The Austrians have their mouths full of sweet teeth. The seemingly endless variety of sugary dumplings, strudels, pastries, tarts and other delights that most tourists have never heard of let alone know how to pronounce bear witness to both culinary creativity and heroic fearlessness when it comes to calories. If you are striving for an hourglass silhouette, you will need to combine consumption with plenty of hikes in the Austrian Alps. If not: unbuckle your belt and dig in!
The Original Salzburger Mozartkugel
“Wolferl”, as Mozart was sometimes called by his family, had been dead for almost a hundred years when the Salzburg confectioner Paul Fürst invented the Mozartkugel or Mozart Bonbon. So just to make things clear: this treat was never part of the wunderkind’s regular diet. Nevertheless, the harmonious creation was a tremendous success. Ever since, copycats have been popping out of the Salzburg soil like mushrooms. That’s why you’ll need a couple of hard facts to distinguish the real bonbons from the imitators: 1. The original Mozartkugel is spherical and not flattened as some of the knock-offs are. 2. It is packed in blue and silver aluminium foil and depicts the famous composer. 3. Only the product of Paul Fürst’s descendants, who regretfully failed to patent the invention, is allowed to bear the name Original Salzburger Mozartkugel. 4. The original praline also differs from the copies in terms of manufacturing: a ball of pistachio marzipan is coated with a layer of nougat, dipped in chocolate and placed on a wooden stick to dry. Finally, the hole from the stick is covered with more chocolate.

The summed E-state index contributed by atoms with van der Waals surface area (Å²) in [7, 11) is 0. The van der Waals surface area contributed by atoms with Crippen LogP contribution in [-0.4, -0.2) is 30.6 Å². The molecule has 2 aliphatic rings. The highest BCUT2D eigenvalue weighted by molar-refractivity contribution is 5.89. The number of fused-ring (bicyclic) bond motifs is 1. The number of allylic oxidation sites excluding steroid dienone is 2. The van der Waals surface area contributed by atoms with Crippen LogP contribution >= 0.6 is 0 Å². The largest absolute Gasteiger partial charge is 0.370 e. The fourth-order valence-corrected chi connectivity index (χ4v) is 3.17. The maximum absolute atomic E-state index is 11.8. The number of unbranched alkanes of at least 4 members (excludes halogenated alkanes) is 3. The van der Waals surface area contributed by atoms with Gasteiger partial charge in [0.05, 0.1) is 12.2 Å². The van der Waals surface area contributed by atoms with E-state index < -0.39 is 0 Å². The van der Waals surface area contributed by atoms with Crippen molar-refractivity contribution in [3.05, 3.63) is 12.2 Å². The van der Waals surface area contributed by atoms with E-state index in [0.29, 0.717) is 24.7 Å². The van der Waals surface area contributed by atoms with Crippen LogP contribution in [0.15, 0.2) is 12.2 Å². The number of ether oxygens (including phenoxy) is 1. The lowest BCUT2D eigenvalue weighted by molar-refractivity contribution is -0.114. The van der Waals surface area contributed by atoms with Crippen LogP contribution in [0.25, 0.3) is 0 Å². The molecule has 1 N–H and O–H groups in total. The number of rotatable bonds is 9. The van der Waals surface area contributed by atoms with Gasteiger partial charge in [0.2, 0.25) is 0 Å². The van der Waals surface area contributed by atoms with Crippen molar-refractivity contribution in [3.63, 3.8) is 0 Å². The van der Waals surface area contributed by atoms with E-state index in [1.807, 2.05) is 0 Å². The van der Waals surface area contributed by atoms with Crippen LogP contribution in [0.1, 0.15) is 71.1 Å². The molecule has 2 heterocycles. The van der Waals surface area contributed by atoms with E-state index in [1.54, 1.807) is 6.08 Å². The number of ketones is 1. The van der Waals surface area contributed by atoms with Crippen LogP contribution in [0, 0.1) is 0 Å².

“It’s nothing but warm air”, some people say. Others describe them more poetically: “Sweet as love, tender as a kiss”. The Salzburger Nockerln are a real rite of passage for the local patissières. The delicate soufflé mainly consists of egg, sugar and only a pinch of flour. It must be served warm immediately – otherwise it collapses. But aren’t the most fragile of desserts also the ones that have that extraordinary ability to tickle our palates most profoundly? According to local legend, the snow-covered oven-baked “Alps of Salzburg” were originally a romantic gesture from Salome Alt to her great love, the prince-bishop Wolf Dietrich von Raitenau, in the 17th century. To thank his mistress, whom he was never allowed to marry, he built her the mansion of Schloss Altenau, which later turned into the famous Schloss Mirabell.
There are several myths proclaiming the origin of the Kaiserschmarrn. The most beautiful version tells the tale of the empress Elisabeth, aka Sissi, who was obsessed with her weight. One evening, she disdainfully rejected the dessert made by the royal pastry chef Leopold. In response, her husband Kaiser Franz Joseph I snatched the fork and uttered the famous words “Then give me the Schmarren (trash) that our Leopold has made us” before devouring the dish. The basic batter is quickly made by whisking together eggs, flour and milk. It is fried in a pan with butter until the pancake-like substance turns golden brown. Kaiserschmarrn is often served with fruit and the dessert is still popular among nobility and commoners alike.
When it comes to the gastronomy of Salzburg, beer is an essential element. And here you will find unconventional and delicious ways of consuming it. One option is the ice-cream dessert the Stiegl-Weisse-Eisbecher. Aside from showing great environmental awareness, the Stiegl brewery is not afraid of conducting experiments. And it has been like this since 1492. In the Bräustüberl, a part of the beer exhibition Stiegl Brauwelt, among the classic beer sorts and traditional Austrian dishes you will come across specials with a beery twist as well as this unusual yet delicious dessert, the Stiegl-Weisse-Eisbecher. It consists of three scoops of Stiegl-Weisse beer ice-cream, a berry jam and four different kinds of malt.